Demonstrators condemn toll-hike proposal at protest organized by talk-radio station

TRENTON — Pigs flew over the Statehouse Friday.

Rubber-balloon pigs, that is. They were pink and wore smiles.

More than 700 chanting, placard-waving demonstrators — taking their cue from a line in Gov. Corzine’s State of the State speech — rallied in front of the Statehouse to protest Corzine’s 75- or 99-year plan to increase road tolls to halve the state debt and bankroll transportation projects.

At one point, Katherine Koridek — age 11 — of Sterling was picked up over the podium, where the crowd roared that her grandchildren and great-grandchildren could be paying for Corzine’s plan.

The governor had said “pigs will fly over the Statehouse” before spending cuts and tax increases rescue the state’s financial situation.

Well, they did take flight as scores of pink “pig” balloons rose into the cloud-pocked sky above cheers of “We’re not going to take it!” and the pulsing rock music provided by New Jersey 101.5 FM radio, which organized the rally under the banner of the Flying Pigs Coalition.

Some protesters chanted. Some waved signs. Some oinked. Many took cell-phone photos. Some even danced as the music — including Bruce Springsteen’s “Pink Cadillac” — poured onto West State Street from elevated speakers.

While TV helicopters hovered overhead, some of the balloon pigs drifted toward the Delaware River. Others got caught in trees, moving Assemblyman Reed Gusciora, D-Mercer, to ask if the gimmick was harmful to the environment.

Senate Minority Leader Thomas H. Kean Jr., R-Union, said the Corzine toll plan looks doomed but is not yet dead.

“They are just spending addicts, and they are looking for another fix,” said demonstrator Bruce Christiansen of Springfield in Burlington County.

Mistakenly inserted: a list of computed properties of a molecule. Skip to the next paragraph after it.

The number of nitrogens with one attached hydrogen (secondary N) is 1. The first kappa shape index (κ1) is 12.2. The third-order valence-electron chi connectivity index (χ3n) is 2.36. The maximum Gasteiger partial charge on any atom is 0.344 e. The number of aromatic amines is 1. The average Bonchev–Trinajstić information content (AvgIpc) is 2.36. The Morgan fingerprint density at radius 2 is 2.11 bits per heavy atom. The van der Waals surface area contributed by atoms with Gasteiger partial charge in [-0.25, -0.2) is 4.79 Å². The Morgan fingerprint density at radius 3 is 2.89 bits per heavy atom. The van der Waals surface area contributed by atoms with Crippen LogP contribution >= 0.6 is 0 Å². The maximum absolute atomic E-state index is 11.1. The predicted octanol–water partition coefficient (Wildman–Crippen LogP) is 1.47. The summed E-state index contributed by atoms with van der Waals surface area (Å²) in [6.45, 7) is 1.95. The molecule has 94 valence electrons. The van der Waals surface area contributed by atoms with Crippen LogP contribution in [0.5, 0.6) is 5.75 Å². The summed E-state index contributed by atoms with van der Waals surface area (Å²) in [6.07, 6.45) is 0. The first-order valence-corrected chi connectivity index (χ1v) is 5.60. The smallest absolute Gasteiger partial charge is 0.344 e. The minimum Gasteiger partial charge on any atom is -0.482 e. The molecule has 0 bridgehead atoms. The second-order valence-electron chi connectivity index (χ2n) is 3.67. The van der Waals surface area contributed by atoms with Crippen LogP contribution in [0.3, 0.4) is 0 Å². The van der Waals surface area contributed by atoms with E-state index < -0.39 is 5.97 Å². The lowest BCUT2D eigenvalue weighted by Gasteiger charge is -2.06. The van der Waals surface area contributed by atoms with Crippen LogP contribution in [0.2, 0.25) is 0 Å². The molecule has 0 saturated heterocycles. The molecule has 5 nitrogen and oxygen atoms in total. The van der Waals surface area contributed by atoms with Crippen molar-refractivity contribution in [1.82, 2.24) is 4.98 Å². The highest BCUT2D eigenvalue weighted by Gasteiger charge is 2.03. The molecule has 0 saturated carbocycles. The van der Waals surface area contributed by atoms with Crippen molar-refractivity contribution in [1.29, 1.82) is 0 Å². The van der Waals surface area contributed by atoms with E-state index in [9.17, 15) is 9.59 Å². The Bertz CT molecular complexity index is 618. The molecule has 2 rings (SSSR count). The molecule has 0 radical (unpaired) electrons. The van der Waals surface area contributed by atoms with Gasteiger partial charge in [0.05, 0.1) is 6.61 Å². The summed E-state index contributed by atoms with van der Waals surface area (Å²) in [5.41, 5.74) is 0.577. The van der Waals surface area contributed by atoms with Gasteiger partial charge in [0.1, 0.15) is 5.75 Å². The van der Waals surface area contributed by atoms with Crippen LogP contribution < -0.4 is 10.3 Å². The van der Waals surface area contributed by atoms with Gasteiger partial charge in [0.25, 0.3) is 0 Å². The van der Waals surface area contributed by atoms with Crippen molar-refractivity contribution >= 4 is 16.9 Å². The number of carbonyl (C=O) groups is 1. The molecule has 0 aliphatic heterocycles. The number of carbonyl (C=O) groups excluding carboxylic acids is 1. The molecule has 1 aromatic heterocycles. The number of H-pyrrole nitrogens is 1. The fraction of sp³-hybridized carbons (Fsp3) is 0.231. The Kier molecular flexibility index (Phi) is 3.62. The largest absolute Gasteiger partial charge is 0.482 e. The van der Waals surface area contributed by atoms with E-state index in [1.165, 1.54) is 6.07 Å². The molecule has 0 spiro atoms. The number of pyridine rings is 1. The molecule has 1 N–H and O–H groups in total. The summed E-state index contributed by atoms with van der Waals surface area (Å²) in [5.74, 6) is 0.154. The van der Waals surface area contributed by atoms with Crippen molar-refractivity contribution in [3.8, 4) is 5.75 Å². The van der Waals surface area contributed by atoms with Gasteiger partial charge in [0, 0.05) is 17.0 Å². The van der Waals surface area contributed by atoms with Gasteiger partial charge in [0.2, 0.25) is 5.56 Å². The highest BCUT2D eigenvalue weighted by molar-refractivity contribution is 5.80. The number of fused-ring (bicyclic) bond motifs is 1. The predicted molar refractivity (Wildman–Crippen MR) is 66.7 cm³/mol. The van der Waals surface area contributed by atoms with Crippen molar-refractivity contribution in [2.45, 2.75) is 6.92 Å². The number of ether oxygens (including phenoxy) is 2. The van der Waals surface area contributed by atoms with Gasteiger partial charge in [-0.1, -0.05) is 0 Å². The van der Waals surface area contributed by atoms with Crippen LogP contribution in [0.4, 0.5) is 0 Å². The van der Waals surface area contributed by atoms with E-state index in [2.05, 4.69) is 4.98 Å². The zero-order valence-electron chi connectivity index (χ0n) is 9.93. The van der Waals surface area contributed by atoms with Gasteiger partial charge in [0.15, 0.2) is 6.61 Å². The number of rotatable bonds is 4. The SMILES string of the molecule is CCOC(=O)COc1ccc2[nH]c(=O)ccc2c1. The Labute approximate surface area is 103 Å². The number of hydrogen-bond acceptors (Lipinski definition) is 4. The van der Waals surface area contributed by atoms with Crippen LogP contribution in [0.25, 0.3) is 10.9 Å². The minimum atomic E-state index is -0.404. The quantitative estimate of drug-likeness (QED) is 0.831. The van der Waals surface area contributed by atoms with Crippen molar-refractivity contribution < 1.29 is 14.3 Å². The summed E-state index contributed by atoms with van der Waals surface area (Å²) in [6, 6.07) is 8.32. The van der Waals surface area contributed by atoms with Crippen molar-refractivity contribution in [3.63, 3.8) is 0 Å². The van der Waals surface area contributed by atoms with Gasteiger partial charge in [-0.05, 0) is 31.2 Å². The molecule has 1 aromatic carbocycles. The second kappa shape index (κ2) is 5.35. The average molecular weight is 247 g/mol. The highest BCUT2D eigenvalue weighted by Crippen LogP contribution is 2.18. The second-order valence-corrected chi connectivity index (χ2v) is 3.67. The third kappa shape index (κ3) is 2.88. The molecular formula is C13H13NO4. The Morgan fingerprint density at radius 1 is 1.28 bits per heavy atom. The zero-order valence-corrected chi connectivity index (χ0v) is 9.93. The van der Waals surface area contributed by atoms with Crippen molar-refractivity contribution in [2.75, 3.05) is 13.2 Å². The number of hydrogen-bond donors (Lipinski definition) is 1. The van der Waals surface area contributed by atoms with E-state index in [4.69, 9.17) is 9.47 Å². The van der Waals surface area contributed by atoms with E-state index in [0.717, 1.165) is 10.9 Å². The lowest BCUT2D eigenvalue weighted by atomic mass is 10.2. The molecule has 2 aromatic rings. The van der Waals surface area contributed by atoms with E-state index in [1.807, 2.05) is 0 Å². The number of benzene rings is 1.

Wall resident Dominick Ignoscia said, “The so-called silent majority has not become so silent any more. People are just fed up. Enough is enough.”

He added later that he believed voters will deny Corzine a second term, should he run.

Corzine spokesman Jim Gardner said the governor was not in the Statehouse at the time of the rally.

“Gov. Corzine today sat down with his Cabinet to discuss responsible, albeit painful, cuts that will reduce spending by up to $2.5 billion in the upcoming state budget. The governor is committed to continuing to travel the state to present his proposal and listen to the people,” Gardner said.

State Police Capt. Al Della Fave said between 700 and 800 people turned out or passed by on the sidewalk.

One sign said, “Duh — Cut Spending, Governor Financial Genius.” Others proclaimed “Oink” or “No New Tolls.”

Assemblyman Richard Merkt, R-Morris, said raising tolls on the Garden State Parkway, Atlantic City Expressway and the New Jersey Turnpike and putting them on Route 440 in Middlesex County is just a start and that Corzine will later try to slap tolls on some of the now-free interstates.

“He’ll do it on 80, on 78, on 287. Mark my words,” Merkt said. “His proposals would literally steal from future generations.” He noted that Pennsylvania Gov. Ed Rendell is seeking to put tolls on the Keystone State’s stretch of I-80.

“I stand with you, the majority of the people of New Jersey,” Assemblywoman Marcia Karrow, R-Hunterdon, shouted to the throng.

“No new taxes,” shouted Sen. Christopher “Kip” Bateman, R-Somerset, labeling the tolls as taxes.

Corzine is trying to convince voters he should create a new state agency to oversee the toll roads, issuing bonds to create $38 billion to cut the state debt by 50 percent and also to pay for transportation work for 75 years.

To repay the bonds, Corzine says New Jersey can raise tolls 50 percent in the years 2010, 2014, 2018 and 2022. Those boosts also would include inflation adjustments. Then, after 2022, tolls would go up every four years until 2085, reflecting inflation.

While some in the crowd dressed as pigs, Charles Applegate of Browns Mills mounted his motorcycle with a pig attached to the top of his helmet. It had wings that flapped up and down, by battery power, as he rode down West State Street.

Tom Baldwin:


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